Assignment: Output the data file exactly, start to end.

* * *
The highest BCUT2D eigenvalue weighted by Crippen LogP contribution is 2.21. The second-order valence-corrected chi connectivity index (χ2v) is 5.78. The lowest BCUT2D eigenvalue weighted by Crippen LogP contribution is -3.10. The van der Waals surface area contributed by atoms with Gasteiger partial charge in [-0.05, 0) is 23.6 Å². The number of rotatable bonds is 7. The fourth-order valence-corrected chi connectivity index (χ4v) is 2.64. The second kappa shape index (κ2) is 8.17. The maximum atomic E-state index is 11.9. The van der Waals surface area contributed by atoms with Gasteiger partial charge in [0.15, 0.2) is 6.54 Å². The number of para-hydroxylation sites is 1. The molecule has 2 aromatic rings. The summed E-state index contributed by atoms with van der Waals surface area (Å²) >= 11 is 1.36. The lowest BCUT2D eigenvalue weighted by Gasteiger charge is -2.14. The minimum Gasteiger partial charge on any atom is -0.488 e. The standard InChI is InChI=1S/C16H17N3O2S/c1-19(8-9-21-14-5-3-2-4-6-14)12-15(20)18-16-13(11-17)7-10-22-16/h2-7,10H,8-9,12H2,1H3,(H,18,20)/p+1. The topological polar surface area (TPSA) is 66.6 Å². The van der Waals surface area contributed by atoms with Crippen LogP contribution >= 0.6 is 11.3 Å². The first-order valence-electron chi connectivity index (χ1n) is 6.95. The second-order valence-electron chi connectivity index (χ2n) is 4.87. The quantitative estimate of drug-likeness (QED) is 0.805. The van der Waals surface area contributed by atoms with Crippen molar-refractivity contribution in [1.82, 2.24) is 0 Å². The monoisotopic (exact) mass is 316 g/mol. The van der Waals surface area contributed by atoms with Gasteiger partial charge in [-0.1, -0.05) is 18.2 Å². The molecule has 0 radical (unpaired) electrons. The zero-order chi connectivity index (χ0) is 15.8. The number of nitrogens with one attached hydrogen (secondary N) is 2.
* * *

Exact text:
The highest BCUT2D eigenvalue weighted by Crippen LogP contribution is 2.21. The second-order valence-corrected chi connectivity index (χ2v) is 5.78. The lowest BCUT2D eigenvalue weighted by Crippen LogP contribution is -3.10. The van der Waals surface area contributed by atoms with Gasteiger partial charge in [-0.05, 0) is 23.6 Å². The number of rotatable bonds is 7. The fourth-order valence-corrected chi connectivity index (χ4v) is 2.64. The second kappa shape index (κ2) is 8.17. The maximum atomic E-state index is 11.9. The van der Waals surface area contributed by atoms with Gasteiger partial charge in [0.15, 0.2) is 6.54 Å². The number of para-hydroxylation sites is 1. The molecule has 2 aromatic rings. The summed E-state index contributed by atoms with van der Waals surface area (Å²) >= 11 is 1.36. The lowest BCUT2D eigenvalue weighted by Gasteiger charge is -2.14. The minimum Gasteiger partial charge on any atom is -0.488 e. The standard InChI is InChI=1S/C16H17N3O2S/c1-19(8-9-21-14-5-3-2-4-6-14)12-15(20)18-16-13(11-17)7-10-22-16/h2-7,10H,8-9,12H2,1H3,(H,18,20)/p+1. The topological polar surface area (TPSA) is 66.6 Å². The van der Waals surface area contributed by atoms with Crippen LogP contribution >= 0.6 is 11.3 Å². The first-order valence-electron chi connectivity index (χ1n) is 6.95. The second-order valence-electron chi connectivity index (χ2n) is 4.87. The quantitative estimate of drug-likeness (QED) is 0.805. The van der Waals surface area contributed by atoms with Crippen molar-refractivity contribution in [1.82, 2.24) is 0 Å². The monoisotopic (exact) mass is 316 g/mol. The van der Waals surface area contributed by atoms with Gasteiger partial charge in [-0.1, -0.05) is 18.2 Å². The molecule has 0 radical (unpaired) electrons. The zero-order chi connectivity index (χ0) is 15.8. The number of nitrogens with one attached hydrogen (secondary N) is 2.